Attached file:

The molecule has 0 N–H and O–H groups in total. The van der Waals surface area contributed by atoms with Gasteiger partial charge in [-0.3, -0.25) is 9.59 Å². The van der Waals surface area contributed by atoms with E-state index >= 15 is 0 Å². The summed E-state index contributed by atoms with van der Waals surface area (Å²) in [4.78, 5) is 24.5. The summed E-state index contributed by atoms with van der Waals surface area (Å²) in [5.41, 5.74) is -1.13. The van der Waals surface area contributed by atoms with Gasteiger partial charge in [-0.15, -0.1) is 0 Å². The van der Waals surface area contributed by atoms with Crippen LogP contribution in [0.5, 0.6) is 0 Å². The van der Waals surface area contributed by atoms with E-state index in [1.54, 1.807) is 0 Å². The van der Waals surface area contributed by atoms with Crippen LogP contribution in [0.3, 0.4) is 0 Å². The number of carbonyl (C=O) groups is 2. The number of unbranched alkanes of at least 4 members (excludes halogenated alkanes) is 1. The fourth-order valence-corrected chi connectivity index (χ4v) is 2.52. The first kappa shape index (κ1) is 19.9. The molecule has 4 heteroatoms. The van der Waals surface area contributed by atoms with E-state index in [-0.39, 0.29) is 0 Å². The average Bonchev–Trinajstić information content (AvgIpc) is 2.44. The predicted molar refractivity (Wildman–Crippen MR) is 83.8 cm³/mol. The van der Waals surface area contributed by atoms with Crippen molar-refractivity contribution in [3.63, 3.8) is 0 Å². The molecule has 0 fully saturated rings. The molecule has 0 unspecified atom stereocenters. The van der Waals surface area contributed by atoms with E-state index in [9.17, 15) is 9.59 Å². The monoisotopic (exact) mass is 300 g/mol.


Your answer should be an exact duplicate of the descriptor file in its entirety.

The molecule has 0 N–H and O–H groups in total. The van der Waals surface area contributed by atoms with Gasteiger partial charge in [-0.3, -0.25) is 9.59 Å². The van der Waals surface area contributed by atoms with E-state index >= 15 is 0 Å². The summed E-state index contributed by atoms with van der Waals surface area (Å²) in [4.78, 5) is 24.5. The summed E-state index contributed by atoms with van der Waals surface area (Å²) in [5.41, 5.74) is -1.13. The van der Waals surface area contributed by atoms with Gasteiger partial charge in [-0.15, -0.1) is 0 Å². The van der Waals surface area contributed by atoms with Crippen LogP contribution in [0.5, 0.6) is 0 Å². The van der Waals surface area contributed by atoms with E-state index in [1.54, 1.807) is 0 Å². The van der Waals surface area contributed by atoms with Crippen LogP contribution in [0.3, 0.4) is 0 Å². The number of carbonyl (C=O) groups is 2. The number of unbranched alkanes of at least 4 members (excludes halogenated alkanes) is 1. The fourth-order valence-corrected chi connectivity index (χ4v) is 2.52. The first kappa shape index (κ1) is 19.9. The molecule has 4 heteroatoms. The van der Waals surface area contributed by atoms with E-state index in [-0.39, 0.29) is 0 Å². The average Bonchev–Trinajstić information content (AvgIpc) is 2.44. The predicted molar refractivity (Wildman–Crippen MR) is 83.8 cm³/mol. The van der Waals surface area contributed by atoms with Crippen molar-refractivity contribution in [3.63, 3.8) is 0 Å². The molecule has 0 fully saturated rings. The molecule has 0 unspecified atom stereocenters. The van der Waals surface area contributed by atoms with E-state index in [9.17, 15) is 9.59 Å². The monoisotopic (exact) mass is 300 g/mol.